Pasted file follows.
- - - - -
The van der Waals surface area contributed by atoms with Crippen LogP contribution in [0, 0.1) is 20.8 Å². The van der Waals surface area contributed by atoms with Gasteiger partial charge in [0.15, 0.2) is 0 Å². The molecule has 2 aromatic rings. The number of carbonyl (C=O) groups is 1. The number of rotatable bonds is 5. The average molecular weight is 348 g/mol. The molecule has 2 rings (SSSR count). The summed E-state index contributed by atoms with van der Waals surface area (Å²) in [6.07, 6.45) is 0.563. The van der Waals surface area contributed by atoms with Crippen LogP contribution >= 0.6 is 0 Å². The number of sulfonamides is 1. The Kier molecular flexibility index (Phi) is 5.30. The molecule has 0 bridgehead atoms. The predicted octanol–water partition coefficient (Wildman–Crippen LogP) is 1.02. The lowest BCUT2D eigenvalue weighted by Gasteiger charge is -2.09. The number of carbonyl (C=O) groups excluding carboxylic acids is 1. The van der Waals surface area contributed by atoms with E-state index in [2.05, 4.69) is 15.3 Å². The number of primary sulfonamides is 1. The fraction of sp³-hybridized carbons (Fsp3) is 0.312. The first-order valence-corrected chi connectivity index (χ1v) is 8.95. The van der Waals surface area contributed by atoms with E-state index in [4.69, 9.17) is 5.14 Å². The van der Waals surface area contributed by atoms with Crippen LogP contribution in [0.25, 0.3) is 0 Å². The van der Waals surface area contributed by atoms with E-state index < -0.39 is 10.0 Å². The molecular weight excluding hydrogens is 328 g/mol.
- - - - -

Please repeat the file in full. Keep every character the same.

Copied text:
The van der Waals surface area contributed by atoms with Crippen LogP contribution in [0, 0.1) is 20.8 Å². The van der Waals surface area contributed by atoms with Gasteiger partial charge in [0.15, 0.2) is 0 Å². The molecule has 2 aromatic rings. The number of carbonyl (C=O) groups is 1. The number of rotatable bonds is 5. The average molecular weight is 348 g/mol. The molecule has 2 rings (SSSR count). The summed E-state index contributed by atoms with van der Waals surface area (Å²) in [6.07, 6.45) is 0.563. The van der Waals surface area contributed by atoms with Crippen LogP contribution >= 0.6 is 0 Å². The number of sulfonamides is 1. The Kier molecular flexibility index (Phi) is 5.30. The molecule has 0 bridgehead atoms. The predicted octanol–water partition coefficient (Wildman–Crippen LogP) is 1.02. The lowest BCUT2D eigenvalue weighted by Gasteiger charge is -2.09. The number of carbonyl (C=O) groups excluding carboxylic acids is 1. The van der Waals surface area contributed by atoms with E-state index in [2.05, 4.69) is 15.3 Å². The number of primary sulfonamides is 1. The fraction of sp³-hybridized carbons (Fsp3) is 0.312. The first-order valence-corrected chi connectivity index (χ1v) is 8.95. The van der Waals surface area contributed by atoms with E-state index in [4.69, 9.17) is 5.14 Å². The van der Waals surface area contributed by atoms with Crippen LogP contribution in [0.25, 0.3) is 0 Å². The van der Waals surface area contributed by atoms with E-state index < -0.39 is 10.0 Å². The molecular weight excluding hydrogens is 328 g/mol.